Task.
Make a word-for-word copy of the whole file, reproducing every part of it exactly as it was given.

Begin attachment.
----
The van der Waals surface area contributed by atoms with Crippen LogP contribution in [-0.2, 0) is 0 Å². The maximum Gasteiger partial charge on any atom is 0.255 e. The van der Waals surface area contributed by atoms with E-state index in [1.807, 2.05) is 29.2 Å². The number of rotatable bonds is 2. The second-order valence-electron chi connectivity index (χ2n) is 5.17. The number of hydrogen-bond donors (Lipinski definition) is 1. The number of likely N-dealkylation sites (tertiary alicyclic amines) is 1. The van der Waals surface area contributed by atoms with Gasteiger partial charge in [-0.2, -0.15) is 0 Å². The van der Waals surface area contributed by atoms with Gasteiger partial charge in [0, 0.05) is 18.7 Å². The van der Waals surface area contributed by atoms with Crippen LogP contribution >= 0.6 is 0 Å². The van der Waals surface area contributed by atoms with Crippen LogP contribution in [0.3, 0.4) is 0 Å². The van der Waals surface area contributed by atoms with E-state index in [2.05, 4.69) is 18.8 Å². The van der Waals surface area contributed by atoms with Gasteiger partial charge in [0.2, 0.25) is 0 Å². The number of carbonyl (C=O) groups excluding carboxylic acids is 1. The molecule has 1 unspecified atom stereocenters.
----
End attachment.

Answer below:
The van der Waals surface area contributed by atoms with Crippen LogP contribution in [-0.2, 0) is 0 Å². The maximum Gasteiger partial charge on any atom is 0.255 e. The van der Waals surface area contributed by atoms with E-state index in [1.807, 2.05) is 29.2 Å². The number of rotatable bonds is 2. The second-order valence-electron chi connectivity index (χ2n) is 5.17. The number of hydrogen-bond donors (Lipinski definition) is 1. The number of likely N-dealkylation sites (tertiary alicyclic amines) is 1. The van der Waals surface area contributed by atoms with Gasteiger partial charge in [-0.2, -0.15) is 0 Å². The van der Waals surface area contributed by atoms with Gasteiger partial charge in [0, 0.05) is 18.7 Å². The van der Waals surface area contributed by atoms with Crippen LogP contribution >= 0.6 is 0 Å². The van der Waals surface area contributed by atoms with Crippen LogP contribution in [0.3, 0.4) is 0 Å². The van der Waals surface area contributed by atoms with E-state index in [2.05, 4.69) is 18.8 Å². The van der Waals surface area contributed by atoms with Gasteiger partial charge in [0.2, 0.25) is 0 Å². The number of carbonyl (C=O) groups excluding carboxylic acids is 1. The molecule has 1 unspecified atom stereocenters.